April 7

Honey’s Potato Salad

When all else fails, make potato salad. This is one of those days when a little comfort food is welcome.

Honey just put her potato salad recipe on the website (in the list of pages at the right). We are going to the kitchen to start boiling the potatoes and chopping vegetables.

Honey grows the potatoes and vegetables in our garden. Fortunately we have potatoes stored from last year’s harvest. She can tell you more about the history of this recipe.

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March 28

Making a List

We have a lot to do before we can even consider going to Italy to meet with Count Lussuria’s lawyer. We need to uncover more of the history of this B&B we’ve inherited and we need to do it pretty fast. So Willow and I decided to sit down together to make a list.

Each item seems like years of work all by itself, but at least we are doing something. We came up with this daunting list–not in order of importance:

  1. Find our siblings. Mum hinted that there were at least ten of them but we don’t know who or where they are.
  2. Learn more about the history of our B&B. We only really know about the current “incarnation.” Maybe we can ask our older cafe customers  what they remember. We’ve also inherited a parrot who is quite old and seems to know a few of our customers better than we do.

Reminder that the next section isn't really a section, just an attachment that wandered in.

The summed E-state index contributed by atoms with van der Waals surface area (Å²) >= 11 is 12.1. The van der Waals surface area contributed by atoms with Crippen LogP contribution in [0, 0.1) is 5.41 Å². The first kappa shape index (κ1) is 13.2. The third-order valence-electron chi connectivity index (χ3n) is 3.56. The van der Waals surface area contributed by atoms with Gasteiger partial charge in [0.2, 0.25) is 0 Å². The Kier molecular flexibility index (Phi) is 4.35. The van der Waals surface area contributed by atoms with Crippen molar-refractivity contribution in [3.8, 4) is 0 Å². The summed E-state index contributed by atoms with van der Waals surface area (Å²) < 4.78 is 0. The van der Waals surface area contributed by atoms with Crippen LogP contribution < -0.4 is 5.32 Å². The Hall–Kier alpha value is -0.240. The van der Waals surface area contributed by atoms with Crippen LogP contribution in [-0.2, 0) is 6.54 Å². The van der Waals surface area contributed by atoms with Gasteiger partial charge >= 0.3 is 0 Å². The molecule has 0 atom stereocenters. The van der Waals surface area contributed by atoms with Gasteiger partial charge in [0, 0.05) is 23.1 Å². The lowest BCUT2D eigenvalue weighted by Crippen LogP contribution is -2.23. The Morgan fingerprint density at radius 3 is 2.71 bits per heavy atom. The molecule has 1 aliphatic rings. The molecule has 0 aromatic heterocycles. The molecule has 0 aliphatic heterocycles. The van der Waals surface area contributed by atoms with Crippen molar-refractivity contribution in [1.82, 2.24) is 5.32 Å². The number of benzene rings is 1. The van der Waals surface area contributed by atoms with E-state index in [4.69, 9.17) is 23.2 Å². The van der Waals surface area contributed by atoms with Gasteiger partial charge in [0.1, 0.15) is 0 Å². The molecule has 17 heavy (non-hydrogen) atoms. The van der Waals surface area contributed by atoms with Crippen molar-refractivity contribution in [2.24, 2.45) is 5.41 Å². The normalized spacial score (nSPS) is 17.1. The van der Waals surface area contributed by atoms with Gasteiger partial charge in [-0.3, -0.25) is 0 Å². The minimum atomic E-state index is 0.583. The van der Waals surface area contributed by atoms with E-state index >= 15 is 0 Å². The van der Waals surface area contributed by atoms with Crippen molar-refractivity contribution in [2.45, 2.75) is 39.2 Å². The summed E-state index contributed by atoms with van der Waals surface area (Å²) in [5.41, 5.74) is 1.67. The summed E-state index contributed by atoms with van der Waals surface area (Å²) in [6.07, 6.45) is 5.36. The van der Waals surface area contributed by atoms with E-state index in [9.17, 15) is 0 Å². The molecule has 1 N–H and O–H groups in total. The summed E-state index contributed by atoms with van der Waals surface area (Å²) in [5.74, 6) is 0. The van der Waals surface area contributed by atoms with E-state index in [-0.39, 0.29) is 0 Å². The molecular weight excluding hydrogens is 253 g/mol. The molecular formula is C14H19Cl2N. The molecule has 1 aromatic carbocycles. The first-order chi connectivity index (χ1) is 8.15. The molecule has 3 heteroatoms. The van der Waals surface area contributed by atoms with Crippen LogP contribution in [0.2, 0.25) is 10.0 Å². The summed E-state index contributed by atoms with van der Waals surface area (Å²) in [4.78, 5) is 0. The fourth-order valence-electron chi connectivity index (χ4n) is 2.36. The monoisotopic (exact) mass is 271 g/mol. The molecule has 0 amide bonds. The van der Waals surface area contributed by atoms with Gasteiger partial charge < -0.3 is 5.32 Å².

3. Ask the historian at the local Historical Society and the librarians at the Santa Barista Genealogical Library for help. Old newspaper articles and court records could contain references to the boarding house, our mother, and might explain some of the names that seem to keep coming up. A good lead could send us in the right direction (or at least some direction).
  4. Learn Italian. We can call in a friend who grew up in Italy and ask her to give us a crash course in some basic words and phrases.
  5. Learn about the history of our own town during those earlier days. How did our widowed grandmother make it through the Great Depression? How did she serve food without wine during Prohibition to the many Italians who came to Santa Barista?
  6. Make a plan for running the B&B while we do all this background work. Perhaps we should hire additional staff.

So, starting with number 1, we composed a letter to Count Lussuria’s lawyer, Signore Borseggiatore. We asked him if he would/could give us names of any other people the Count had asked him to contact. We told him that it will be at least a few months before we can visit him in person.

We’ve planned a visit to the genealogy library to check town histories and early U.S. Census records to find out who lived at our address during the census years. Anyone who is still living might have information that would help us. Also some of our siblings might be listed.

Exhausted, but feeling we’d come up with a plan, we sat down for a glass of wine and talked about the evening’s dinner menu.

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March 28

What Next?